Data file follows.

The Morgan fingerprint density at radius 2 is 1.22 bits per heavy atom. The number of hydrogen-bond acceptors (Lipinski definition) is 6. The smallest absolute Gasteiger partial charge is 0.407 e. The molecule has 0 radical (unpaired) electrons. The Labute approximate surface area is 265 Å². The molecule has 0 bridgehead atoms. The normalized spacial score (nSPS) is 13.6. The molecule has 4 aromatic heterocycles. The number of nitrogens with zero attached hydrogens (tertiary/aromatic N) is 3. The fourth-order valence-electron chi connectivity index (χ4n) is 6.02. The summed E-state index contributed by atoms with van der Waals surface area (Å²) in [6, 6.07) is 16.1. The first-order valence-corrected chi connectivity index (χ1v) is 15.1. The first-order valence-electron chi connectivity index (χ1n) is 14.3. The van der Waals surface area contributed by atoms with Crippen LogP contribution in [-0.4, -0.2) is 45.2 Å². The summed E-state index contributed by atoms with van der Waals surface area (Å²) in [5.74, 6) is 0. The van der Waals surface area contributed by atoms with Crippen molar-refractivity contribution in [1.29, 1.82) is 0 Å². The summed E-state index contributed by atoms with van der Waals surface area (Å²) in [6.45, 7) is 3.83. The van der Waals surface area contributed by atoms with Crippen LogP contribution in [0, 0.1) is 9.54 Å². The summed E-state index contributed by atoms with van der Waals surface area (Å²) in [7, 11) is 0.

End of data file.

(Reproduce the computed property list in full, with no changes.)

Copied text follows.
The Morgan fingerprint density at radius 2 is 1.22 bits per heavy atom. The number of hydrogen-bond acceptors (Lipinski definition) is 6. The smallest absolute Gasteiger partial charge is 0.407 e. The molecule has 0 radical (unpaired) electrons. The Labute approximate surface area is 265 Å². The molecule has 0 bridgehead atoms. The normalized spacial score (nSPS) is 13.6. The molecule has 4 aromatic heterocycles. The number of nitrogens with zero attached hydrogens (tertiary/aromatic N) is 3. The fourth-order valence-electron chi connectivity index (χ4n) is 6.02. The summed E-state index contributed by atoms with van der Waals surface area (Å²) in [6, 6.07) is 16.1. The first-order valence-corrected chi connectivity index (χ1v) is 15.1. The first-order valence-electron chi connectivity index (χ1n) is 14.3. The van der Waals surface area contributed by atoms with Crippen LogP contribution in [-0.4, -0.2) is 45.2 Å². The summed E-state index contributed by atoms with van der Waals surface area (Å²) in [5.74, 6) is 0. The van der Waals surface area contributed by atoms with Crippen molar-refractivity contribution in [1.29, 1.82) is 0 Å². The summed E-state index contributed by atoms with van der Waals surface area (Å²) in [6.45, 7) is 3.83. The van der Waals surface area contributed by atoms with Crippen LogP contribution in [0, 0.1) is 9.54 Å². The summed E-state index contributed by atoms with van der Waals surface area (Å²) in [7, 11) is 0.